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Gmail will block JavaScript file attachments starting next month

By Jos ยท 7 replies
Jan 26, 2017
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  1. Google will soon begin blocking Javascript attachments in Gmail in an effort to protect users form malicious attacks. The ban will take effect beginning February 13 and expands upon the service’s existing list of restricted file attachments, which also includes .exe, .msc and .bat archives. 

    Similar to how it handles other restricted attachments, if you try to attach a .js file to an email on or after the 13th, you'll get a notification that says it's blocked "because its content presents a potential security issue." The service will detect .js files even if they're sent in compressed form as a .zip, for example.

    If you still need to send .js files for legitimate reasons, Google suggests you use Google Drive, Google Cloud Storage, or other storage solutions to share or send your files

    JavaScript is a common language used when developing web applications, and while .js files are not inherently bad, you shouldn’t open them if sent from an unknown source since hackers can use them to gain access to a user’s PC and install downloaders for a ransomware or other types of malware.

    It’s unclear Google will also show a warning when users receive emails with JS files attached.

    Permalink to story.

     
  2. jobeard

    jobeard TS Ambassador Posts: 13,020   +1,561

    Ditch HTML formatting and make'm read plain text - - it's just raw data and no processing is required :)
     
  3. Fabio Turati

    Fabio Turati TS Enthusiast Posts: 29   +12

    Why don't we just go back to the stone age? 10.000 years ago there were no Javascript exploits, believe me!
     
  4. jobeard

    jobeard TS Ambassador Posts: 13,020   +1,561

    RTF has sufficient formatting controls w/o subjecting the user to script injects, et all.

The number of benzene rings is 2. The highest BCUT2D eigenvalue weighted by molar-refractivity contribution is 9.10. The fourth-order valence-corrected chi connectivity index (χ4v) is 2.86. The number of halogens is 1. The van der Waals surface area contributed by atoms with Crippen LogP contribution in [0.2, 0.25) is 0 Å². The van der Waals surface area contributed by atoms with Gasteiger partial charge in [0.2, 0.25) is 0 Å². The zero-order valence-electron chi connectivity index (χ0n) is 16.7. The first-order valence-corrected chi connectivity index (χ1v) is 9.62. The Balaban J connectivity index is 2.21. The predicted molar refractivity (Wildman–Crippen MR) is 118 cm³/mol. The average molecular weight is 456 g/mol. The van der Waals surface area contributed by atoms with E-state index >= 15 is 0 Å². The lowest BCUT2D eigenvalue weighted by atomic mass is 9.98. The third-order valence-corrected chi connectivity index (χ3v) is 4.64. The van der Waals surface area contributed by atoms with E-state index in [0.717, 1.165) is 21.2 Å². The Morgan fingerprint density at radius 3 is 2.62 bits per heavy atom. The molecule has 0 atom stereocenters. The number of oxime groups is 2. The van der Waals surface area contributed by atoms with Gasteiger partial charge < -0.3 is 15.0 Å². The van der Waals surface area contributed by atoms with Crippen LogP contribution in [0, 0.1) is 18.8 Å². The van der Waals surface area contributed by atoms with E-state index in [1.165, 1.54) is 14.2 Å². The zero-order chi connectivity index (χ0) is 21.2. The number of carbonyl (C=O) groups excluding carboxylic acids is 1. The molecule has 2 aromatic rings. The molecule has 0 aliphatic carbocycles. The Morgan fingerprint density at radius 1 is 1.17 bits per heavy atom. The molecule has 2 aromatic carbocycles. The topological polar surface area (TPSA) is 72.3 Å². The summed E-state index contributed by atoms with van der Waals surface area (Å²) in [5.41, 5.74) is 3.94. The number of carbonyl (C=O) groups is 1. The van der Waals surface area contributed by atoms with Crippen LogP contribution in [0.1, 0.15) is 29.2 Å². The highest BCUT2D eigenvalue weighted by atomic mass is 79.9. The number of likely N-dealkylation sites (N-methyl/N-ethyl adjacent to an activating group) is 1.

Btw: I was using Email, FTP, and Gopher long before you ever saw the World Wide Web.
     
  5. cliffordcooley

    cliffordcooley TS Guardian Fighter Posts: 11,513   +5,077

    That's going too far. So instead of teaching people or allowing them to learn the hard way, they prevent people from easily sharing content. Good move Google, I'm so glad I don't use your service. I can understand blocking the bare js file. But if someone stupidly opens an archive and runs damaging script, why punish everyone for their stupidity?
     
  6. jobeard

    jobeard TS Ambassador Posts: 13,020   +1,561

    Just how many NEED to share JS content??? one in one thousand (maybe) and today, iCloud, Dropbox and even archaic FTP are better choices w/o risks to any email recipient.

    Forget barn doors; when every other board on the barn is missing, you can't even play hide-n-seek. Systems today are like a colander and everything just pours through.
     
  7. cliffordcooley

    cliffordcooley TS Guardian Fighter Posts: 11,513   +5,077

    Probably about the same number as those who shoot each other. But yet taking away the method of doing so, does not fix the underlined problem. Nor is it fair to those who use it wisely.
     
  8. jobeard

    jobeard TS Ambassador Posts: 13,020   +1,561

    Unfortunately that's the hackers; Joe & Mary Smith wouldn't even know how
     

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